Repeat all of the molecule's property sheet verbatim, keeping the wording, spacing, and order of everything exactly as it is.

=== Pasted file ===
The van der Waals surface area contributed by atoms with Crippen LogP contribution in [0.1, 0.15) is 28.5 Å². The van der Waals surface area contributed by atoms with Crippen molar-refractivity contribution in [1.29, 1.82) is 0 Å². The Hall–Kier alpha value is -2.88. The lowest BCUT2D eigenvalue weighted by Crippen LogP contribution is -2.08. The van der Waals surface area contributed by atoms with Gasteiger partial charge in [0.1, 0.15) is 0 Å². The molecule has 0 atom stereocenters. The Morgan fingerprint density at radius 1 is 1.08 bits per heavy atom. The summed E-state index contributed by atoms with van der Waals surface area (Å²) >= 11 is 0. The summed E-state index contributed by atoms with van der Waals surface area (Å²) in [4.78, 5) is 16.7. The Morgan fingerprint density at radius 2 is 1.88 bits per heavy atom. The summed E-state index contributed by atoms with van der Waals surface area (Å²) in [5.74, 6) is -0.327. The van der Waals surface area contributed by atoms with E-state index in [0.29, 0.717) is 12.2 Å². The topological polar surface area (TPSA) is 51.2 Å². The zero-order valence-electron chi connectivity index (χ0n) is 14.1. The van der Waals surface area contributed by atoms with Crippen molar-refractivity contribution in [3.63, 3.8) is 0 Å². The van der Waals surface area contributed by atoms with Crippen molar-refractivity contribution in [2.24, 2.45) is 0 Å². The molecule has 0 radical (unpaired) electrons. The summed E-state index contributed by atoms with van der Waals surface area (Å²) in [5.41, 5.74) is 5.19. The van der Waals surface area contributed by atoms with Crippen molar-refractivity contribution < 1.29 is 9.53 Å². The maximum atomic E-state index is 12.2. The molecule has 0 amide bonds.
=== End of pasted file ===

The van der Waals surface area contributed by atoms with Crippen LogP contribution in [0.1, 0.15) is 28.5 Å². The van der Waals surface area contributed by atoms with Crippen molar-refractivity contribution in [1.29, 1.82) is 0 Å². The Hall–Kier alpha value is -2.88. The lowest BCUT2D eigenvalue weighted by Crippen LogP contribution is -2.08. The van der Waals surface area contributed by atoms with Gasteiger partial charge in [0.1, 0.15) is 0 Å². The molecule has 0 atom stereocenters. The Morgan fingerprint density at radius 1 is 1.08 bits per heavy atom. The summed E-state index contributed by atoms with van der Waals surface area (Å²) >= 11 is 0. The summed E-state index contributed by atoms with van der Waals surface area (Å²) in [4.78, 5) is 16.7. The Morgan fingerprint density at radius 2 is 1.88 bits per heavy atom. The summed E-state index contributed by atoms with van der Waals surface area (Å²) in [5.74, 6) is -0.327. The van der Waals surface area contributed by atoms with E-state index in [0.29, 0.717) is 12.2 Å². The topological polar surface area (TPSA) is 51.2 Å². The zero-order valence-electron chi connectivity index (χ0n) is 14.1. The van der Waals surface area contributed by atoms with Crippen molar-refractivity contribution in [3.63, 3.8) is 0 Å². The van der Waals surface area contributed by atoms with Crippen molar-refractivity contribution in [2.24, 2.45) is 0 Å². The molecule has 0 radical (unpaired) electrons. The summed E-state index contributed by atoms with van der Waals surface area (Å²) in [5.41, 5.74) is 5.19. The van der Waals surface area contributed by atoms with Crippen molar-refractivity contribution < 1.29 is 9.53 Å². The maximum atomic E-state index is 12.2. The molecule has 0 amide bonds.